- Oxygen may be given to help you breathe easier. Oxygen can also decrease the strain on your heart and can help prevent more problems.
- Sinus surgery may be used to drain your sinuses.
What can I do to manage PCD?
- Go to pulmonary rehabilitation (rehab) as directed. Pulmonary rehab is a program that can help you learn how to manage PCD and prevent breathing problems. Your program will include an aerobic exercise plan. Examples of aerobic exercises are walking quickly or jogging, swimming, and riding a bicycle. This kind of exercise helps strengthen your heart and lungs. Aerobic exercise is one of the best ways to manage PCD.
- Keep your airway clear and open. Do airway clearance techniques (ACTs) as needed. Healthcare providers will show you how to do these in pulmonary rehab. Thin mucus by drinking more liquids or using a cool mist humidifier. You may be able to breathe more easily while you sleep if you keep your head higher than your body. If your bed is not adjustable, put extra pillows under your shoulders and neck.
- Prevent infections. Tell your healthcare provider when you have signs of a respiratory infection. Early treatment may help control the infection so it does not become severe. Ask about vaccines you may need. Get a flu vaccine every year as soon as it becomes available. You may also need a vaccine to help prevent pneumonia. Stay away from people who are sick. Wash your hands often. Use soap and water, or a gel hand sanitizer if soap and water are not available.
- Do not smoke, and avoid secondhand smoke. Nicotine and other chemicals in cigarettes and cigars can cause lung damage and make breathing problems worse. Ask your healthcare provider for information if you currently smoke and need help to quit. E-cigarettes or smokeless tobacco still contain nicotine. Talk to your healthcare provider before you use these products.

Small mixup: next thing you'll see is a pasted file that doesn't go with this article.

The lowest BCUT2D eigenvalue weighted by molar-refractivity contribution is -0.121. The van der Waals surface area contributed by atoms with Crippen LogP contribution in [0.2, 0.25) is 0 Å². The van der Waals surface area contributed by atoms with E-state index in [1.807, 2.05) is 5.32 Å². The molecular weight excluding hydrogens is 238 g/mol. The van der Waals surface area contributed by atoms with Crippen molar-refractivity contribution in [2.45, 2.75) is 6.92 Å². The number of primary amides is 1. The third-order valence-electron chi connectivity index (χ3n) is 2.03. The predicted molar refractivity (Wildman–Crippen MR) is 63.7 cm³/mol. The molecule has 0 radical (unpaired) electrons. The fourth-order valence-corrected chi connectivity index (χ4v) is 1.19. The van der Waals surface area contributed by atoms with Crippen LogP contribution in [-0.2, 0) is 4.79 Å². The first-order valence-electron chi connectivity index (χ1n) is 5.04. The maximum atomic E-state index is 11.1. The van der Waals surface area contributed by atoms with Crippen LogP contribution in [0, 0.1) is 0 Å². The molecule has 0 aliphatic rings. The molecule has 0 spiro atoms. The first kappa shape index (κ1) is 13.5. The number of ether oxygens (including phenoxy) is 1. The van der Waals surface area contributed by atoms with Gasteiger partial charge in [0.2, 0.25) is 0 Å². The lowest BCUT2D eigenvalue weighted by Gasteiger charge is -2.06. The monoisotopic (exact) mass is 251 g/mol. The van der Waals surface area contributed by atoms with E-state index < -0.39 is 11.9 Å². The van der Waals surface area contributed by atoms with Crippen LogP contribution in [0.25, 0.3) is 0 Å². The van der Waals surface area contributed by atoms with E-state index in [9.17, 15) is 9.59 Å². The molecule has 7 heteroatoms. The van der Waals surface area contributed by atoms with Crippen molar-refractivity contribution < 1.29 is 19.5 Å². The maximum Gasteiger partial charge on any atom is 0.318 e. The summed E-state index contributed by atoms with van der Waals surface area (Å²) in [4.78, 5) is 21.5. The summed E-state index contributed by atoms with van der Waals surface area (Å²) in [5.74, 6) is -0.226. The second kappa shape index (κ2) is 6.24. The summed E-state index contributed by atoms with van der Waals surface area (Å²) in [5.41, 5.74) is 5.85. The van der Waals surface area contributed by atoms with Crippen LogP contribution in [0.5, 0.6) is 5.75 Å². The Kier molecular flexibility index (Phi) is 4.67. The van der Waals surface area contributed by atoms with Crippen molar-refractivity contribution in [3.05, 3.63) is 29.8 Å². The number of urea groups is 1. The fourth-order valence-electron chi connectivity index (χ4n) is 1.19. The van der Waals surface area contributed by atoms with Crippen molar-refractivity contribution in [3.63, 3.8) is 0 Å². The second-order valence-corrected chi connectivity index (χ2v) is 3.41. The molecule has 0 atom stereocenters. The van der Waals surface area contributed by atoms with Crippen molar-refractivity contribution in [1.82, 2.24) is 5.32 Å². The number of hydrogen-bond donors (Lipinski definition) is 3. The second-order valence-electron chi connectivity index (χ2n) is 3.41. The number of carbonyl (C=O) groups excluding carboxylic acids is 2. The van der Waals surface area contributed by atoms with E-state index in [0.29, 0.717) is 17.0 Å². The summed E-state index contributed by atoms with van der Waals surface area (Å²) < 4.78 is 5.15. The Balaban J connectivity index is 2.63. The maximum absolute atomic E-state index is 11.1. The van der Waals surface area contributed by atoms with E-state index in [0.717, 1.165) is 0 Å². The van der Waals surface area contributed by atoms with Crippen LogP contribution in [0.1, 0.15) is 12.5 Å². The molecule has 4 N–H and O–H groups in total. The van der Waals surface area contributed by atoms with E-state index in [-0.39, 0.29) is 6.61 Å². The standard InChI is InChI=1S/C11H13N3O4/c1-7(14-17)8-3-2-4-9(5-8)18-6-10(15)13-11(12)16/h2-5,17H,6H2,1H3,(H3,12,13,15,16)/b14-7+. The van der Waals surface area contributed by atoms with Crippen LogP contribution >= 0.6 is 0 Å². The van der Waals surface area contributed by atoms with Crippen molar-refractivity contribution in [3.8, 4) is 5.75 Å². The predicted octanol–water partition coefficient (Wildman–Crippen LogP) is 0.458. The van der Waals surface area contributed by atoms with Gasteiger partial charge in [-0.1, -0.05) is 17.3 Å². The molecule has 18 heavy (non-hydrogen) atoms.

- Talk to healthcare providers about your plans to have children. If you have infertility problems, procedures may be available to help you achieve a pregnancy. Your healthcare provider may be able to refer you to a fertility clinic if needed.
Call your local emergency number (911 in the US) if:
- You have sudden chest pain.
- You have sudden or more severe trouble breathing.
- You are confused or feel faint.
When should I call my doctor?
- Your lips or fingernails turn gray or blue.
- You cough up blood.
- You have a fever.
- You cough more than usual or wheeze.
- Your medicines do not relieve your symptoms.
- You have questions or concerns about your condition or care.
Care AgreementYou have the right to help plan your care. Learn about your health condition and how it may be treated. Discuss treatment options with your healthcare providers to decide what care you want to receive. You always have the right to refuse treatment. The above information is an educational aid only. It is not intended as medical advice for individual conditions or treatments. Talk to your doctor, nurse or pharmacist before following any medical regimen to see if it is safe and effective for you.